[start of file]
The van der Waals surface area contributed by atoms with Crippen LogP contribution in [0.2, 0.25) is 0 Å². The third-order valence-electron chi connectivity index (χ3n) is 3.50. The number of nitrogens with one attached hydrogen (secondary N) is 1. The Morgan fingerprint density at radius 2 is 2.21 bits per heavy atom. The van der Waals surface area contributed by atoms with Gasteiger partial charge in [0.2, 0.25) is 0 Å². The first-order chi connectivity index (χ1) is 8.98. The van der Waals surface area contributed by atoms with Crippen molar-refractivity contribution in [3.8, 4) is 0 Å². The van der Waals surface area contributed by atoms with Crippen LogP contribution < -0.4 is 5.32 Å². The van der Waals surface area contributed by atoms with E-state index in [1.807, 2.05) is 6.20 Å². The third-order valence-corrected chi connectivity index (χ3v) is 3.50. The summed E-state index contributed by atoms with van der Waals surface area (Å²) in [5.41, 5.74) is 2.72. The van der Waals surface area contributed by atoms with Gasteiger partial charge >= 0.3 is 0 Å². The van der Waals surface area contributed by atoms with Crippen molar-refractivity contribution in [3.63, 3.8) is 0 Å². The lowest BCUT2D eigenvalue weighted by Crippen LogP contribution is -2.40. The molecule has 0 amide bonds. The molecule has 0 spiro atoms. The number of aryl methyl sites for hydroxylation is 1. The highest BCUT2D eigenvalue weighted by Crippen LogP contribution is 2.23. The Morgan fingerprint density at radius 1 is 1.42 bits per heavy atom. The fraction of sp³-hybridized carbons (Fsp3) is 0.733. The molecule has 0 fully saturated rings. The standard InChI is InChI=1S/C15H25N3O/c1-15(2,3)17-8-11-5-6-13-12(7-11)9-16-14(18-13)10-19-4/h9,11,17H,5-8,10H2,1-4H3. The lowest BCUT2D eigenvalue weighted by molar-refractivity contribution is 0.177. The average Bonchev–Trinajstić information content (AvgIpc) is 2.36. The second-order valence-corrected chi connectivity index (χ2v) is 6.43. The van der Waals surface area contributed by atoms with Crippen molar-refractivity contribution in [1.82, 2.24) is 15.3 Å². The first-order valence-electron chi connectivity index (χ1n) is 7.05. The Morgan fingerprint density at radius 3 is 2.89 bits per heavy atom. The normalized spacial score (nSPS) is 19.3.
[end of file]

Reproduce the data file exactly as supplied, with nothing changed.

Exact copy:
The van der Waals surface area contributed by atoms with Crippen LogP contribution in [0.2, 0.25) is 0 Å². The third-order valence-electron chi connectivity index (χ3n) is 3.50. The number of nitrogens with one attached hydrogen (secondary N) is 1. The Morgan fingerprint density at radius 2 is 2.21 bits per heavy atom. The van der Waals surface area contributed by atoms with Gasteiger partial charge in [0.2, 0.25) is 0 Å². The first-order chi connectivity index (χ1) is 8.98. The van der Waals surface area contributed by atoms with Crippen molar-refractivity contribution in [3.8, 4) is 0 Å². The van der Waals surface area contributed by atoms with Crippen LogP contribution < -0.4 is 5.32 Å². The van der Waals surface area contributed by atoms with E-state index in [1.807, 2.05) is 6.20 Å². The third-order valence-corrected chi connectivity index (χ3v) is 3.50. The summed E-state index contributed by atoms with van der Waals surface area (Å²) in [5.41, 5.74) is 2.72. The van der Waals surface area contributed by atoms with Gasteiger partial charge >= 0.3 is 0 Å². The van der Waals surface area contributed by atoms with Crippen molar-refractivity contribution in [3.63, 3.8) is 0 Å². The lowest BCUT2D eigenvalue weighted by Crippen LogP contribution is -2.40. The molecule has 0 amide bonds. The molecule has 0 spiro atoms. The number of aryl methyl sites for hydroxylation is 1. The highest BCUT2D eigenvalue weighted by Crippen LogP contribution is 2.23. The Morgan fingerprint density at radius 1 is 1.42 bits per heavy atom. The fraction of sp³-hybridized carbons (Fsp3) is 0.733. The molecule has 0 fully saturated rings. The standard InChI is InChI=1S/C15H25N3O/c1-15(2,3)17-8-11-5-6-13-12(7-11)9-16-14(18-13)10-19-4/h9,11,17H,5-8,10H2,1-4H3. The lowest BCUT2D eigenvalue weighted by molar-refractivity contribution is 0.177. The average Bonchev–Trinajstić information content (AvgIpc) is 2.36. The second-order valence-corrected chi connectivity index (χ2v) is 6.43. The van der Waals surface area contributed by atoms with Crippen molar-refractivity contribution in [1.82, 2.24) is 15.3 Å². The first-order valence-electron chi connectivity index (χ1n) is 7.05. The Morgan fingerprint density at radius 3 is 2.89 bits per heavy atom. The normalized spacial score (nSPS) is 19.3.